The Month that Started and Ended the Civil War

In the words of American Battlefield Trust Director of Education Garry Adelman, “Show me another calendar month in which the Civil War began and ended, in which the Confederacy’s largest and most important cities fell, a president was assassinated and two of the bloodiest battles in American history were fought. April reigns supreme on any Civil War timeline.” Check out the abridged timeline for yourself.

Nine Times in American History When a Woman Saved the Day

Although often overlooked, women played a fundamental in the founding of the United States and our nation’s early conflicts. Here are nine times in American history when a woman saved the day. 

The Loyal League

It may be that the best spies leave no trace. But it shouldn’t be a secret that in a 2007 publication, the CIA identified information from African Americans as "the single most prolific and productive category of intelligence obtained and acted on by Union forces throughout the Civil War."

Balloons in the Civil War

Whimsical. Colorful. Recreational. Quaint. If you've only encountered balloons in modern contexts, you may struggle to imagine one striking fear in a soldier's heart. But in fact, balloons were a formidable presence for a few years of the Civil War, used for surveillance and reconnaissance primarily by the Union but also by the Confederacy. Here are nine things you need to know about this surprising military technology.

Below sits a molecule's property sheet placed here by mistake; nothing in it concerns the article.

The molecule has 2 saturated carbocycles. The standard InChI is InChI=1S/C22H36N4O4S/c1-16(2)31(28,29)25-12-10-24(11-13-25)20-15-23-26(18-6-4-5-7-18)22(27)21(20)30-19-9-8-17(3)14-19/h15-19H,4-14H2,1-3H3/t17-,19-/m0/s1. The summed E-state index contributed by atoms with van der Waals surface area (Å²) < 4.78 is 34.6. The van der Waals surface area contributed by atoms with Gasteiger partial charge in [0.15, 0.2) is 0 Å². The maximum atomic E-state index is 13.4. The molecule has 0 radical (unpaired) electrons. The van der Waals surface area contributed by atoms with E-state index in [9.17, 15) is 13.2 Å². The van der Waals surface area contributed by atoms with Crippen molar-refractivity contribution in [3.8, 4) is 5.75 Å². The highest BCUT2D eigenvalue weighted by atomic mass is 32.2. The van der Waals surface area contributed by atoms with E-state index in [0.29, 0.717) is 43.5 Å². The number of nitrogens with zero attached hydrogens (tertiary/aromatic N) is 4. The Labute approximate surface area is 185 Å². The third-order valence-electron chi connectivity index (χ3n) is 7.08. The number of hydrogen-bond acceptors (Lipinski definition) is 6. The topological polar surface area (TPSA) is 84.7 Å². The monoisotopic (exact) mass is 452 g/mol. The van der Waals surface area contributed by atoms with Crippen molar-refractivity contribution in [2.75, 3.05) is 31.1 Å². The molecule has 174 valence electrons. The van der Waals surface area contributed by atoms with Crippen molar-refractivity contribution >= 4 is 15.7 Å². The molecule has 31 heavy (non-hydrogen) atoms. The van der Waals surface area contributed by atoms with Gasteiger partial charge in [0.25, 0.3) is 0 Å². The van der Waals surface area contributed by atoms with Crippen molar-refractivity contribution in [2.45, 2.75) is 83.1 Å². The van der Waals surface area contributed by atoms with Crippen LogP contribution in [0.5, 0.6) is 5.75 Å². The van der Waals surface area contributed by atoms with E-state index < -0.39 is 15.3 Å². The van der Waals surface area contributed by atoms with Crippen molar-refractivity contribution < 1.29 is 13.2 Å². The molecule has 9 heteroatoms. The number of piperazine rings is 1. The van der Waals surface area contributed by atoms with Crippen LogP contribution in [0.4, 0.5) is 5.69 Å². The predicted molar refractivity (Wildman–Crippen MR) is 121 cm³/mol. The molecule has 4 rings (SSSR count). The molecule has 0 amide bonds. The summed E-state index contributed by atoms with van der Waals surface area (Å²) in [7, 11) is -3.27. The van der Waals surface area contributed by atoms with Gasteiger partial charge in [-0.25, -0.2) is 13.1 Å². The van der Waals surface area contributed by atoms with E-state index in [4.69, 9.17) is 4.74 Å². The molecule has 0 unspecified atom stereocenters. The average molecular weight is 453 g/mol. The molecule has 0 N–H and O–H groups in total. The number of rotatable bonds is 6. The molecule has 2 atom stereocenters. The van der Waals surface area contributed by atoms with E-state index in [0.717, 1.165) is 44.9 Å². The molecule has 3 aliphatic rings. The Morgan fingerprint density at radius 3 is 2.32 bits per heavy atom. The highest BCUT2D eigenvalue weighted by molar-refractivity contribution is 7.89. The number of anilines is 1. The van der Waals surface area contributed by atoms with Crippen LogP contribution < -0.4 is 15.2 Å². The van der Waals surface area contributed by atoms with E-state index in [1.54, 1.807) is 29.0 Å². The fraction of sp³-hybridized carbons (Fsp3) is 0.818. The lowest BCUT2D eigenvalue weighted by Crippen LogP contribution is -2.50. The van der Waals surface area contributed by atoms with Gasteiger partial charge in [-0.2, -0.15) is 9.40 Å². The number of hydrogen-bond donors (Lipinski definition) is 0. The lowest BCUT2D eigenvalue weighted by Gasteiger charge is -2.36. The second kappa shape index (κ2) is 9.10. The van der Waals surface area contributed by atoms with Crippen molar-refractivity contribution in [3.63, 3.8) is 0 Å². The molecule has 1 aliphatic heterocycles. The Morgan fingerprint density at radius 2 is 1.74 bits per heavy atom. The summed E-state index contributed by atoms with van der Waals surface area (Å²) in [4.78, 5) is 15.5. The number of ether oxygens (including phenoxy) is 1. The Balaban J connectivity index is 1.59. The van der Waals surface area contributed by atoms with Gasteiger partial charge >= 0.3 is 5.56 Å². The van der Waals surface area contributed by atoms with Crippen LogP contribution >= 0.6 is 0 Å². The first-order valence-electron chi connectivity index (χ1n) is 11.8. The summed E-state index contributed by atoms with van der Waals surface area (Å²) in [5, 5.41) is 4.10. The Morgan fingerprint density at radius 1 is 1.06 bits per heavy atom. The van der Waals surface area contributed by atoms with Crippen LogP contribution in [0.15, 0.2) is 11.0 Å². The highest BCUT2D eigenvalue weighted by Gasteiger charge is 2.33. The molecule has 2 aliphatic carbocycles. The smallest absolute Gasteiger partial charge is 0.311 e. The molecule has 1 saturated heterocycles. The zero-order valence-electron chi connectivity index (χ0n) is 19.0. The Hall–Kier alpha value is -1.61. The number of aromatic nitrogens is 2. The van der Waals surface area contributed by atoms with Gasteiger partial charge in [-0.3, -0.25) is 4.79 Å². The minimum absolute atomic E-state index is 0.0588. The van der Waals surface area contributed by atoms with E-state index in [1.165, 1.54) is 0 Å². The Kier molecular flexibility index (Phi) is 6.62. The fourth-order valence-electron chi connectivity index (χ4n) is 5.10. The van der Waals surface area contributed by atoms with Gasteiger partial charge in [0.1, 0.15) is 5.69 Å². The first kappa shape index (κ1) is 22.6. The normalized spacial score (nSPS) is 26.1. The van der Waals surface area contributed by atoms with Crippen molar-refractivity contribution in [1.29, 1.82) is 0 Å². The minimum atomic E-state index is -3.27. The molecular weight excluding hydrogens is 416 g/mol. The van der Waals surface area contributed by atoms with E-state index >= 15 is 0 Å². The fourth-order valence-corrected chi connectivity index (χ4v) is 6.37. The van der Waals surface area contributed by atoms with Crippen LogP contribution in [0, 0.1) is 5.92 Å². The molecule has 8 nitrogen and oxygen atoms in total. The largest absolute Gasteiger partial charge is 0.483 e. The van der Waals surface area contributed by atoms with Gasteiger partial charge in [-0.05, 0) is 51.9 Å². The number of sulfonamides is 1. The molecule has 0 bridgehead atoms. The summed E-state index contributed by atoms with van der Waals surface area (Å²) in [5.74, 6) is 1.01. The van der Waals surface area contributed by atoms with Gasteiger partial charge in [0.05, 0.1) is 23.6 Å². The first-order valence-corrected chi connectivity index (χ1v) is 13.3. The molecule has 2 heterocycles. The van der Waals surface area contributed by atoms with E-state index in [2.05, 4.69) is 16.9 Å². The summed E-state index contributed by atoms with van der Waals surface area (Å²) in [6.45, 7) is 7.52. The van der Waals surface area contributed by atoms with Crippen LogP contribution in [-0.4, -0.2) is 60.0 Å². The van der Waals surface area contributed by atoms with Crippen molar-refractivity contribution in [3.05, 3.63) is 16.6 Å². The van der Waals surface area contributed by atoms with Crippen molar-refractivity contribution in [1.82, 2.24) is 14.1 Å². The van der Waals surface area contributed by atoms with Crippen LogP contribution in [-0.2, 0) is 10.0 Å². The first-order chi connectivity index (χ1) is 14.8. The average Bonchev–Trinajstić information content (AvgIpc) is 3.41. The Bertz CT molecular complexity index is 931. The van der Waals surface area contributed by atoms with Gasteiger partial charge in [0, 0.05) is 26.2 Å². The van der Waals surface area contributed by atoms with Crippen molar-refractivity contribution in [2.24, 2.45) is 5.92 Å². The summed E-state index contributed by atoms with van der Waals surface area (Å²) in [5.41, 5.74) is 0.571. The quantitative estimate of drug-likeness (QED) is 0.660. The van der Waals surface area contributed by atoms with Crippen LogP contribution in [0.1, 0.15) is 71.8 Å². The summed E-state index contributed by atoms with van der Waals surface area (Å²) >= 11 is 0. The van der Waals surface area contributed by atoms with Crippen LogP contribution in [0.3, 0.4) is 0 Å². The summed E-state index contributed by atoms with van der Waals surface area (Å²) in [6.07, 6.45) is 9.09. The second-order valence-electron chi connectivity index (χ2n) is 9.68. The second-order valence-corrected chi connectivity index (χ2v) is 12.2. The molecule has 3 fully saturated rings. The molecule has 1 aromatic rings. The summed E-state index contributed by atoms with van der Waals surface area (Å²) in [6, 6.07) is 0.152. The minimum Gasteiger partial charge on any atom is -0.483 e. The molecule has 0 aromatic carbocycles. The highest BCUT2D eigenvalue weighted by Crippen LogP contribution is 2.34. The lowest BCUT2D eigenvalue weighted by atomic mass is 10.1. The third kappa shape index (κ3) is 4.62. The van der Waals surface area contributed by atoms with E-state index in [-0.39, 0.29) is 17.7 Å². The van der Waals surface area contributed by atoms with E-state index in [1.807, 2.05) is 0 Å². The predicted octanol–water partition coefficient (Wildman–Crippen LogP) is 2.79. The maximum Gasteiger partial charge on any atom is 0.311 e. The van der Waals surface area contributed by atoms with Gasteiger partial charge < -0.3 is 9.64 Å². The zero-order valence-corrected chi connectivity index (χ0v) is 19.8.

Beer and Bullets: The History of Beer in the Civil War

Sawbones. Crazy Bet. Killer Angel. These are just some of the names of beers that today bear names inspired by the Civil War. Along with historical names, breweries throughout the nation have also chosen Civil War inspired locations or recipes, and the National Museum of Civil War Medicine has even teamed up with a brewery to create its own unique, history-themed beer. It is tempting to think that this easy relationship between beer and these people and places dates back to the war itself.

William Henry Harrison: Tippecanoe and Political Spin Too

During the 17th and 18th centuries, the colony, and later state, of Virginia was dominated socially, economically and politically by the owners of large tobacco plantations. It was from among this class of American aristocrats-wealthy (though often in debt), slave owning, ardently anti-British-that the leaders of the American Revolution, and ultimately, four of the first five U.S. presidents came. 

Head-Tilting History sparked from a desire for engaging stories to share with all audiences, to build a new — or grow a long-established — love of history. Please share this exciting content and send feedback to web@battlefields.org.